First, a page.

Last weekend the National Association of Head Teachers warned that children are still being exposed to harmful material on television before 9pm. Ofcom says that protecting children is of ‘fundamental concern’ and, since 2003, it has taken action against broadcasters more than 300 times for breaching watershed rules. However a failure to regulate robustly in the past has created the situation in which a routine featuring dancers in ‘nude’ outfits is considered suitable fare for 7.15pm transmission, as happened in last Saturday’s edition of Britain’s Got Talent.
Is it any wonder that when the National Association of Head Teachers polled parents on the watershed 96% of them said they thought the rules are being broken.
I am often called upon to talk about the watershed I’m usually asked whether, in this age of television on demand, it is any longer relevant.
It is certainly true that regulation has failed to keep pace with innovation but this does not mean that the watershed has no value; indeed a recent Sunday Times poll found an overwhelming 85% of people supported the concept. The latest figures show that 10% of television viewing is now ‘time-shifted’ rather than live. This is expected to continue to grow as the range of devices and high speed broadband proliferates.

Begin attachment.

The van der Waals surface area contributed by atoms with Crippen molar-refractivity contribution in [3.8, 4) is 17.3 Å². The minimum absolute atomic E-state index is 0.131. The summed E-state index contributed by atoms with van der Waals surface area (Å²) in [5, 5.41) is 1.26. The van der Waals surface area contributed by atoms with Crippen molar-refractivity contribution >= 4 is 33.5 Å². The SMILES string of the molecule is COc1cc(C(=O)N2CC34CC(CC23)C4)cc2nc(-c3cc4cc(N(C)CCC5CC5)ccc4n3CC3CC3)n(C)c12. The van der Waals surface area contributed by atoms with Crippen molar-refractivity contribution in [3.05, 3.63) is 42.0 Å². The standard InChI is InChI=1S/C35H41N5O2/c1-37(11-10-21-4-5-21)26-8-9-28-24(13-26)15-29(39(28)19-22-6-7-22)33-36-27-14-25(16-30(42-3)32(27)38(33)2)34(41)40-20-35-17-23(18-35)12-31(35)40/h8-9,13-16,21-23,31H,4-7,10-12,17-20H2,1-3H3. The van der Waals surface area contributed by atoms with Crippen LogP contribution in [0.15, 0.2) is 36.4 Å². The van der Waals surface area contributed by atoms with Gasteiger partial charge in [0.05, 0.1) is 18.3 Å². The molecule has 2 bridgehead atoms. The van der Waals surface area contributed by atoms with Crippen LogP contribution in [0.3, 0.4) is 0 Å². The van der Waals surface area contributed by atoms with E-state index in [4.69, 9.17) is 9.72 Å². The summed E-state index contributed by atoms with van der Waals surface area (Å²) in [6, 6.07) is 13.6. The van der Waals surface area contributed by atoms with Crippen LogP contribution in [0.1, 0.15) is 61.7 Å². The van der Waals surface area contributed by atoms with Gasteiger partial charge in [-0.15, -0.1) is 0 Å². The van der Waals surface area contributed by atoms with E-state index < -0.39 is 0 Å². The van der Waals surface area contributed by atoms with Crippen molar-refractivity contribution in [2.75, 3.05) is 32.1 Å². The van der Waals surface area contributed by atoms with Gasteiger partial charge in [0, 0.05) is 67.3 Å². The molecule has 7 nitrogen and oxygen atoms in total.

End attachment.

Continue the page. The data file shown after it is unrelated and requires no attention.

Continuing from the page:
However this does not mean that we have to give up on the watershed. It is a very useful tool and we need to look at ways to make it relevant to twenty first century living. Some providers such as the BBC iplayer and Channel 4’s 4OD offer parental locks and pincodes but as the former are rarely promoted and the later require little more that a tick in a box confirming age so they offer little protection and wider action is required.
We first took this issue up with Ofcom and the on-demand regulator, ATVOD, four years ago with little success. We have continued to raise it with the regulators and the government and, as time-shifted viewing has become increasingly popular, we are beginning to see progress.
Tony Close of Ofcom said: “We recognise the growth of on-demand viewing poses new challenges. We are working with the government to ensure that children remain protected.”
The DCMS said: “More needs to be done to ensure safety measures and tools that prevent children watching post-watershed programmes, such as as locks and PIN protection are more widely used. We will keep progress under close review and if necessary consider the case for legislation to ensure that audiences are protected to the level they choose.”
I was delighted to be asked to put our case on BBC Breakfast news recently and you can watch a clip here.
Following the success of our parliamentary conference in which under-30s outlined their concerns about the effects of pornography on their generation our speakers have been much in demand. One of them put her case across forcefully on BBC 3’s live current affairs debate show Free Speech and another was interviewed on this week’s Grazia magazine about how his use of pornography effected his attitude towards women. Another of our speakers bravely agreed to talk to the Daily Mail about her addiction to pornography and you can read her story here.